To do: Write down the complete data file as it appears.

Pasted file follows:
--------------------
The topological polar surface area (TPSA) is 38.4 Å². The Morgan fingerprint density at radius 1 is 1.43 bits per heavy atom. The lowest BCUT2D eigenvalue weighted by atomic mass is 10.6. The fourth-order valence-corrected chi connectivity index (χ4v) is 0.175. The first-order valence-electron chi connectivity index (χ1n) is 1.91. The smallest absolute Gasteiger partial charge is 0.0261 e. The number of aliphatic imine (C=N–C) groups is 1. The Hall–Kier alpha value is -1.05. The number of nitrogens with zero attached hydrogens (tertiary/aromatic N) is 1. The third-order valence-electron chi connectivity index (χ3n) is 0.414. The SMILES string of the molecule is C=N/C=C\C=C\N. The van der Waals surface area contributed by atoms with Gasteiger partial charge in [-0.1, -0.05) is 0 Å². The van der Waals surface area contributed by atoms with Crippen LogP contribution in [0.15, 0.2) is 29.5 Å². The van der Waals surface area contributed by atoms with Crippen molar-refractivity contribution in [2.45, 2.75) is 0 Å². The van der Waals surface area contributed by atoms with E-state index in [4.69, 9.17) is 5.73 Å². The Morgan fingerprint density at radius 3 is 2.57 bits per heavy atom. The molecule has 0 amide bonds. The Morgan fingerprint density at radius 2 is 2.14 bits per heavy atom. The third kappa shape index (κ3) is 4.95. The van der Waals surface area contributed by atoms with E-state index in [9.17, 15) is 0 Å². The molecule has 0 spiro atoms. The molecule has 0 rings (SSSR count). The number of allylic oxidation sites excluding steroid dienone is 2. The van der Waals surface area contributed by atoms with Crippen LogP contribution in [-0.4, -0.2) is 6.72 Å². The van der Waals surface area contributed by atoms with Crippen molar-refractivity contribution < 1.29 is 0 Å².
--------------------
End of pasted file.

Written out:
The topological polar surface area (TPSA) is 38.4 Å². The Morgan fingerprint density at radius 1 is 1.43 bits per heavy atom. The lowest BCUT2D eigenvalue weighted by atomic mass is 10.6. The fourth-order valence-corrected chi connectivity index (χ4v) is 0.175. The first-order valence-electron chi connectivity index (χ1n) is 1.91. The smallest absolute Gasteiger partial charge is 0.0261 e. The number of aliphatic imine (C=N–C) groups is 1. The Hall–Kier alpha value is -1.05. The number of nitrogens with zero attached hydrogens (tertiary/aromatic N) is 1. The third-order valence-electron chi connectivity index (χ3n) is 0.414. The SMILES string of the molecule is C=N/C=C\C=C\N. The van der Waals surface area contributed by atoms with Gasteiger partial charge in [-0.1, -0.05) is 0 Å². The van der Waals surface area contributed by atoms with Crippen LogP contribution in [0.15, 0.2) is 29.5 Å². The van der Waals surface area contributed by atoms with Crippen molar-refractivity contribution in [2.45, 2.75) is 0 Å². The van der Waals surface area contributed by atoms with E-state index in [4.69, 9.17) is 5.73 Å². The Morgan fingerprint density at radius 3 is 2.57 bits per heavy atom. The molecule has 0 amide bonds. The Morgan fingerprint density at radius 2 is 2.14 bits per heavy atom. The third kappa shape index (κ3) is 4.95. The van der Waals surface area contributed by atoms with E-state index in [9.17, 15) is 0 Å². The molecule has 0 spiro atoms. The molecule has 0 rings (SSSR count). The number of allylic oxidation sites excluding steroid dienone is 2. The van der Waals surface area contributed by atoms with Crippen LogP contribution in [-0.4, -0.2) is 6.72 Å². The van der Waals surface area contributed by atoms with Crippen molar-refractivity contribution < 1.29 is 0 Å².